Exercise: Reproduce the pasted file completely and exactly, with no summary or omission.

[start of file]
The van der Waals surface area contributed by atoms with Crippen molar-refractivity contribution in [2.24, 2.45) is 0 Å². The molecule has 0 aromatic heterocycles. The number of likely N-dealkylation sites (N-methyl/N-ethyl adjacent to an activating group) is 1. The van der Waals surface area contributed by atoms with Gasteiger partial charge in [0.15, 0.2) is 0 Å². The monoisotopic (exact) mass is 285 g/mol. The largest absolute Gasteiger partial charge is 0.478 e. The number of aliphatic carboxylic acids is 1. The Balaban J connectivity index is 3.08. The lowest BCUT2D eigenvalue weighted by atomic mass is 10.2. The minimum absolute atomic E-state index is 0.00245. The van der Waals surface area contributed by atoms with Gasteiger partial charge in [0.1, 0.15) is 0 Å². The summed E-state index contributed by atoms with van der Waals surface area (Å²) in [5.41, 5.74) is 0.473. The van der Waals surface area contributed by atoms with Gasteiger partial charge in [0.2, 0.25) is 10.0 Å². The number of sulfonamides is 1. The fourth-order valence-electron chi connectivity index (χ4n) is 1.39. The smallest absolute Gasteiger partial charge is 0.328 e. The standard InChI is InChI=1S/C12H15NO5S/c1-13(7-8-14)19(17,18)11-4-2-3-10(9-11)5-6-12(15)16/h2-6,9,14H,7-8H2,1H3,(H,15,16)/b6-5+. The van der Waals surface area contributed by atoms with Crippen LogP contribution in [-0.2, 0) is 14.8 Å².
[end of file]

The van der Waals surface area contributed by atoms with Crippen molar-refractivity contribution in [2.24, 2.45) is 0 Å². The molecule has 0 aromatic heterocycles. The number of likely N-dealkylation sites (N-methyl/N-ethyl adjacent to an activating group) is 1. The van der Waals surface area contributed by atoms with Gasteiger partial charge in [0.15, 0.2) is 0 Å². The monoisotopic (exact) mass is 285 g/mol. The largest absolute Gasteiger partial charge is 0.478 e. The number of aliphatic carboxylic acids is 1. The Balaban J connectivity index is 3.08. The lowest BCUT2D eigenvalue weighted by atomic mass is 10.2. The minimum absolute atomic E-state index is 0.00245. The van der Waals surface area contributed by atoms with Gasteiger partial charge in [0.1, 0.15) is 0 Å². The summed E-state index contributed by atoms with van der Waals surface area (Å²) in [5.41, 5.74) is 0.473. The van der Waals surface area contributed by atoms with Gasteiger partial charge in [0.2, 0.25) is 10.0 Å². The number of sulfonamides is 1. The fourth-order valence-electron chi connectivity index (χ4n) is 1.39. The smallest absolute Gasteiger partial charge is 0.328 e. The standard InChI is InChI=1S/C12H15NO5S/c1-13(7-8-14)19(17,18)11-4-2-3-10(9-11)5-6-12(15)16/h2-6,9,14H,7-8H2,1H3,(H,15,16)/b6-5+. The van der Waals surface area contributed by atoms with Crippen LogP contribution in [-0.2, 0) is 14.8 Å².